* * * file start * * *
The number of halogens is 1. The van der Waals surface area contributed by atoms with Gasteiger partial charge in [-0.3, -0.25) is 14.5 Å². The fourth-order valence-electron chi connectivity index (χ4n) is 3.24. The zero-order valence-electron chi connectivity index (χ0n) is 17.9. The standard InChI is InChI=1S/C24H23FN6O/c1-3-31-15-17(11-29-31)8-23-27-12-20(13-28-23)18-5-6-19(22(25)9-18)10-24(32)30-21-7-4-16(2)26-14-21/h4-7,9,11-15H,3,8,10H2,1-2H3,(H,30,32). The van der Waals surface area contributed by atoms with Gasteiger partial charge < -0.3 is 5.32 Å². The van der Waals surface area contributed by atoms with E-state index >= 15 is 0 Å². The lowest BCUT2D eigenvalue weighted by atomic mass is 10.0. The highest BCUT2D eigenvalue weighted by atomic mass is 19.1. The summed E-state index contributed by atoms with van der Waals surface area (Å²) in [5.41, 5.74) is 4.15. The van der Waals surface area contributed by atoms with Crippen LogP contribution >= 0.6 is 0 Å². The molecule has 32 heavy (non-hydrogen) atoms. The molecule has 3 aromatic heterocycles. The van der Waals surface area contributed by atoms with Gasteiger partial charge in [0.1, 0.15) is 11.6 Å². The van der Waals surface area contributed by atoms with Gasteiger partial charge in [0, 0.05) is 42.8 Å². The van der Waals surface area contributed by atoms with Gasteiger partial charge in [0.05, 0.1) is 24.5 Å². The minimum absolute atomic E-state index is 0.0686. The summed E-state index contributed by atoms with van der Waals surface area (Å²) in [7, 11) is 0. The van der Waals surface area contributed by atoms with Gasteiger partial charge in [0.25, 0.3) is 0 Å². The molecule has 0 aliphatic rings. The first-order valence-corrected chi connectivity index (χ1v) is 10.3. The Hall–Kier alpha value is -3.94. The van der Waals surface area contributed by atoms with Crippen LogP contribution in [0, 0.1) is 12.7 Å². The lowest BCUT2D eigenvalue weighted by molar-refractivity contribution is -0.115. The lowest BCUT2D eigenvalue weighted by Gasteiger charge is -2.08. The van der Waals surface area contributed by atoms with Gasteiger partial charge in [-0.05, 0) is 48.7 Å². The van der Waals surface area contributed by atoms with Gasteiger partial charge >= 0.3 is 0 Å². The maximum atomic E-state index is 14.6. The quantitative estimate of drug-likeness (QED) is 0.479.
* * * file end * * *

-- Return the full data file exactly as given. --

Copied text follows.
The number of halogens is 1. The van der Waals surface area contributed by atoms with Gasteiger partial charge in [-0.3, -0.25) is 14.5 Å². The fourth-order valence-electron chi connectivity index (χ4n) is 3.24. The zero-order valence-electron chi connectivity index (χ0n) is 17.9. The standard InChI is InChI=1S/C24H23FN6O/c1-3-31-15-17(11-29-31)8-23-27-12-20(13-28-23)18-5-6-19(22(25)9-18)10-24(32)30-21-7-4-16(2)26-14-21/h4-7,9,11-15H,3,8,10H2,1-2H3,(H,30,32). The van der Waals surface area contributed by atoms with Gasteiger partial charge < -0.3 is 5.32 Å². The van der Waals surface area contributed by atoms with E-state index >= 15 is 0 Å². The lowest BCUT2D eigenvalue weighted by atomic mass is 10.0. The highest BCUT2D eigenvalue weighted by atomic mass is 19.1. The summed E-state index contributed by atoms with van der Waals surface area (Å²) in [5.41, 5.74) is 4.15. The van der Waals surface area contributed by atoms with Crippen LogP contribution >= 0.6 is 0 Å². The molecule has 32 heavy (non-hydrogen) atoms. The molecule has 3 aromatic heterocycles. The van der Waals surface area contributed by atoms with Gasteiger partial charge in [0.1, 0.15) is 11.6 Å². The van der Waals surface area contributed by atoms with Gasteiger partial charge in [0, 0.05) is 42.8 Å². The van der Waals surface area contributed by atoms with Gasteiger partial charge in [0.05, 0.1) is 24.5 Å². The minimum absolute atomic E-state index is 0.0686. The summed E-state index contributed by atoms with van der Waals surface area (Å²) in [7, 11) is 0. The van der Waals surface area contributed by atoms with Gasteiger partial charge in [0.25, 0.3) is 0 Å². The molecule has 0 aliphatic rings. The first-order valence-corrected chi connectivity index (χ1v) is 10.3. The Hall–Kier alpha value is -3.94. The van der Waals surface area contributed by atoms with Crippen LogP contribution in [0, 0.1) is 12.7 Å². The lowest BCUT2D eigenvalue weighted by molar-refractivity contribution is -0.115. The lowest BCUT2D eigenvalue weighted by Gasteiger charge is -2.08. The van der Waals surface area contributed by atoms with Gasteiger partial charge in [-0.05, 0) is 48.7 Å². The van der Waals surface area contributed by atoms with Gasteiger partial charge >= 0.3 is 0 Å². The maximum atomic E-state index is 14.6. The quantitative estimate of drug-likeness (QED) is 0.479.